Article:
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  3. I see two main problems with this article.

    1. On the hype chart there is a "Through of Disillusionment". That's not a thing. You're showing a ditch in the scale. This would be a TROUGH of Disillusionment, not a Through. A trough is a ditch or valley. There's no such thing as a Through.

    2. As I keep saying repeatedly, the Space Elevator is doomed to failure. There's no free energy. You can't launch payloads to orbit because these launches will drain the elevator of angular momentum until it fails. Now you will need rockets to replenish the energy lost, and that's just silly. You might as well just stick to rockets in the first place.

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  4. Agreed. Send stuff on the slow boat to Mars. Ideally, send it before the astronauts get there, so it can be waiting, and possibly even assembled by robots and ready for them.
    The only stuff that should go fast would be life essentials, and new tech that is so important that it can't wait.

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  5. Yes. At the price targeted by SpaceX of 5-10 million USD per Starship, it makes more sense to send it in expendable mode and full for taking as much cargo to the Moon as it can. Except those that will take and return people or samples.

    It will be so until they have LOX ISRU, then they can take it to the Moon also full but still able to return.

    But with the expendable mode cargo capability, setting up a LOX production operation on the Moon would be far less hard than previously imagined.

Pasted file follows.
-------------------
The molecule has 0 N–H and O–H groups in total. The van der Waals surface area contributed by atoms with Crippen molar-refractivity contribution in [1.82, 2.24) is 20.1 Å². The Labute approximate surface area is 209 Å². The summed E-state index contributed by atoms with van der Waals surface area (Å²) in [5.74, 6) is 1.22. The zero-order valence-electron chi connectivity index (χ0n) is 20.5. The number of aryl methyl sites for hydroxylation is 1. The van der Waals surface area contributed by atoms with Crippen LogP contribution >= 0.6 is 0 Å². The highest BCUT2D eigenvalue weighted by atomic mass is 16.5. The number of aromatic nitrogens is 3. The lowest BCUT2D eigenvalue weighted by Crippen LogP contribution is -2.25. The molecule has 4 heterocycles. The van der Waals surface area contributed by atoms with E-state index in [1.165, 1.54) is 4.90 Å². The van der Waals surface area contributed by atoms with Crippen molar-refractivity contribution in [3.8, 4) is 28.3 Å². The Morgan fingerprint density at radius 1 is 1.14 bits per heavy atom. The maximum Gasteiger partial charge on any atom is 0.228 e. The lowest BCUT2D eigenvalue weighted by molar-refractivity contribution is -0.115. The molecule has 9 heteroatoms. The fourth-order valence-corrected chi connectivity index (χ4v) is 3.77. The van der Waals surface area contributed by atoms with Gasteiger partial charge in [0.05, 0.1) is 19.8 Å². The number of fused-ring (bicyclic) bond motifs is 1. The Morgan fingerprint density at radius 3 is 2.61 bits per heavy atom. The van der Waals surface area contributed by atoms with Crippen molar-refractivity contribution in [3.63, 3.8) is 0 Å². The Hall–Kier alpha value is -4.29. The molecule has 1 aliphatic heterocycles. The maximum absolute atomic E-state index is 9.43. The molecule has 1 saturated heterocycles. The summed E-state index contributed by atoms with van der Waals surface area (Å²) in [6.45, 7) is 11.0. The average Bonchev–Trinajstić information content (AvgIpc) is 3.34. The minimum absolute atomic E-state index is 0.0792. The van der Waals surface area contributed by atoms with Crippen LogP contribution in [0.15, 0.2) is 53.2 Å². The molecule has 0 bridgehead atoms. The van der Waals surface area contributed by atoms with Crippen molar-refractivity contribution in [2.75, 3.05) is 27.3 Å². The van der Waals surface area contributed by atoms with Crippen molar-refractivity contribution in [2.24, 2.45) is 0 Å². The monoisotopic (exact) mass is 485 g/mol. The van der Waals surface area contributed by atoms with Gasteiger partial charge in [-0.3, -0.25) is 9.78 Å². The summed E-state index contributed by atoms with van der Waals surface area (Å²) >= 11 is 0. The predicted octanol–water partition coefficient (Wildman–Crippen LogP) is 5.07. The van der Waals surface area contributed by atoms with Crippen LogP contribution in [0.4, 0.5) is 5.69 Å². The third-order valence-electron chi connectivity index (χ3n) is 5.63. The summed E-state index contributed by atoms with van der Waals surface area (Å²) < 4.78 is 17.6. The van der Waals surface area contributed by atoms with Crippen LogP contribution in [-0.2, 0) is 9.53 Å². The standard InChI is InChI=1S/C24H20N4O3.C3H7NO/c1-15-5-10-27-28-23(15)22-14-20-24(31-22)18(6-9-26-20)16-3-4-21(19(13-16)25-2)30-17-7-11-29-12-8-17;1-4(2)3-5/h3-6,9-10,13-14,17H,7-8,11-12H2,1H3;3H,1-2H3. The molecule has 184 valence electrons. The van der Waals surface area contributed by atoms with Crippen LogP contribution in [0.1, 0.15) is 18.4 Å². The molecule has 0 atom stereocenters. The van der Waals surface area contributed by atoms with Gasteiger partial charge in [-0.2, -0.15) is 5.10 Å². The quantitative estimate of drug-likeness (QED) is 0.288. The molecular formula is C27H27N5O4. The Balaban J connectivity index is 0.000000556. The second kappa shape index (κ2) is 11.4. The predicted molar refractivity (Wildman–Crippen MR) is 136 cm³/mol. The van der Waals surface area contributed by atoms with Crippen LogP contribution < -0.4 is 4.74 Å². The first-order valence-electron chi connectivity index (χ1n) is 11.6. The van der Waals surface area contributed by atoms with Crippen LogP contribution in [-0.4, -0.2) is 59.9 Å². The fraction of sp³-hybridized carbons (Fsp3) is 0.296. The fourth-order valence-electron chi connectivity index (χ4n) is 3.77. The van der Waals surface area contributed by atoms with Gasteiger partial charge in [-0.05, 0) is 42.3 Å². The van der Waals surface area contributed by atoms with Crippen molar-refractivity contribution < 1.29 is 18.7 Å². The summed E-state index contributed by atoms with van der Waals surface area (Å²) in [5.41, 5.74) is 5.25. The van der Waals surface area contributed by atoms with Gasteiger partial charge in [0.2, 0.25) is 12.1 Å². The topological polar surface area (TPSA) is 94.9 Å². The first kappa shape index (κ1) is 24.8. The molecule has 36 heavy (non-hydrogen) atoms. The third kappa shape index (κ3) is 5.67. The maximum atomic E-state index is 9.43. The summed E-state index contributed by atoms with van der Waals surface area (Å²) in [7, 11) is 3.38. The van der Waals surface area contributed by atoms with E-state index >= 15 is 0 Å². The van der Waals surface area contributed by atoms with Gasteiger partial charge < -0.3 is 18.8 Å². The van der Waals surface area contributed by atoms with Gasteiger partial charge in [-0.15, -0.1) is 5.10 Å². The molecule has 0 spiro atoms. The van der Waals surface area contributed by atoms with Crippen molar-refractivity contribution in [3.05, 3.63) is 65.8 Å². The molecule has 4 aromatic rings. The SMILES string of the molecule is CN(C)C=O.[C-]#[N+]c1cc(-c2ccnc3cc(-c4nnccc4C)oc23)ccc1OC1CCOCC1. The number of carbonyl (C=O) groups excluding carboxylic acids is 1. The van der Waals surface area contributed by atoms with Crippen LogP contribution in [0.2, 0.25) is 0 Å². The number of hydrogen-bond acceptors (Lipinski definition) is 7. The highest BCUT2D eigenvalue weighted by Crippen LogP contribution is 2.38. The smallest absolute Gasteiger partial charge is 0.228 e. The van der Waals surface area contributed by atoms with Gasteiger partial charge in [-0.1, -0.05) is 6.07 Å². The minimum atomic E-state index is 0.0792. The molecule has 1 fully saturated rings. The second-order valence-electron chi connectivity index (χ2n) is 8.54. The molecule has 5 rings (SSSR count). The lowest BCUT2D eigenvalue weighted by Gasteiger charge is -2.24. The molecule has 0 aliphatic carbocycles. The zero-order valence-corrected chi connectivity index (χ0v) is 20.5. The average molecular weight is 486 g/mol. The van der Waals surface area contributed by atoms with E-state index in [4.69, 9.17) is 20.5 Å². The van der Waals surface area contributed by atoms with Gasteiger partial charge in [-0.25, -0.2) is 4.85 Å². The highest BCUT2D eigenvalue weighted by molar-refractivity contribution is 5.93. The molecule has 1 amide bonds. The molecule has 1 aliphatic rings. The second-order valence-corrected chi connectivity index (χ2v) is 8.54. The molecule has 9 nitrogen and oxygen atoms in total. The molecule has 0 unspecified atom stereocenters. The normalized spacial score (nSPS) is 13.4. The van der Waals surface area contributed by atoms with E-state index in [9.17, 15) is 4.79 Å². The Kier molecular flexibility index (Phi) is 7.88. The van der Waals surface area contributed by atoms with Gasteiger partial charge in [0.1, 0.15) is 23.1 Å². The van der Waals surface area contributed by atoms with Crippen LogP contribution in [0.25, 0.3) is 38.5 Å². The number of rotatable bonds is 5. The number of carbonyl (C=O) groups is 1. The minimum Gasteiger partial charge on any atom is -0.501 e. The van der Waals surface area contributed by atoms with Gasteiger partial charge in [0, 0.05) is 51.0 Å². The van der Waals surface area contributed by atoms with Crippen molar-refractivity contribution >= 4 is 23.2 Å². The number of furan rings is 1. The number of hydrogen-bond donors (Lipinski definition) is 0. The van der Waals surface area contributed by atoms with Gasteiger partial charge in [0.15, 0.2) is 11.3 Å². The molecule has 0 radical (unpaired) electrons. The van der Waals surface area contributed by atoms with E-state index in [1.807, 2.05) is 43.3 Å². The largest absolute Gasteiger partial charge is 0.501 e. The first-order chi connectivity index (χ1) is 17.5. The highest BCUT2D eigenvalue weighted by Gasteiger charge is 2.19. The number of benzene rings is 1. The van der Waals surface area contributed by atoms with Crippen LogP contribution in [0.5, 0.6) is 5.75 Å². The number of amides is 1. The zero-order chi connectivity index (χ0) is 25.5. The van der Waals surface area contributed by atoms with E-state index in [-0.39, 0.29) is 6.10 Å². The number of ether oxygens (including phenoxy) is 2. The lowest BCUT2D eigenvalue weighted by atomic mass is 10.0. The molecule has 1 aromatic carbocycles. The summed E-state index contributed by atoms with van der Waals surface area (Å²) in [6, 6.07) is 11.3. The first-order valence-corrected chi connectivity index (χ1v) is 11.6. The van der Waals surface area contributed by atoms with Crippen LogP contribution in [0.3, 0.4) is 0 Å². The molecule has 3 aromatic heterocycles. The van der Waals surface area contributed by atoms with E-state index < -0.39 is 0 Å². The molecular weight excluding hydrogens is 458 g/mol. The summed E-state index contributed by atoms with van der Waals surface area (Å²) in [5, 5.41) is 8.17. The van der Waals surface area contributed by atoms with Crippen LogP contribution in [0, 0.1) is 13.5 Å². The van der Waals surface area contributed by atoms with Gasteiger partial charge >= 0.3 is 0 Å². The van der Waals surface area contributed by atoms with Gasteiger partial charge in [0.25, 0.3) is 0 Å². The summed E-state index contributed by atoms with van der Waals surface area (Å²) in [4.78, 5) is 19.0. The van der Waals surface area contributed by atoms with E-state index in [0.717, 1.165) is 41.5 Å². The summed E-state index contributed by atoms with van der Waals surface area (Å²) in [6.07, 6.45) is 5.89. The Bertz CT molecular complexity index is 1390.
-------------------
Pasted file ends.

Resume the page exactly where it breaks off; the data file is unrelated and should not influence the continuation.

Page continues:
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  6. Quite interesting. Apparently the Starship makes sense as an expendable vehicle if your main interest is hauling cargo to the Moon as cheaply as possible.

    Considering that the majority of the expense is in the engines, and perhaps some of the avionics, it might make sense to run a mission every ten flights or so to salvage those and return them for reuse.

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  7. Indeed. Playing with different types of orbits (LEO, GTO, LLO), number of refuelings and other fuel production or saving schemes (ISRU, Solar Electric Propulsion) can change the data of possible cargo and transit times, and hence the possible missions a lot.

    Space refueling is a constructive, generative approach with many possible combinations, only requiring some extra planning and slightly more delta-V awareness.

    The most efficient schemes in cost/benefit and simplest remain those already imagined by SpaceX, but a few of the most exotic ones can be tried due to being interesting for other missions.

    Like fast transit missions to Mars every year, or for faster outer solar system missions.

    refs: https://caseyhandmer.wordpress.com/2021/03/26/lunar-starship-and-unnecessary-operational-complexity/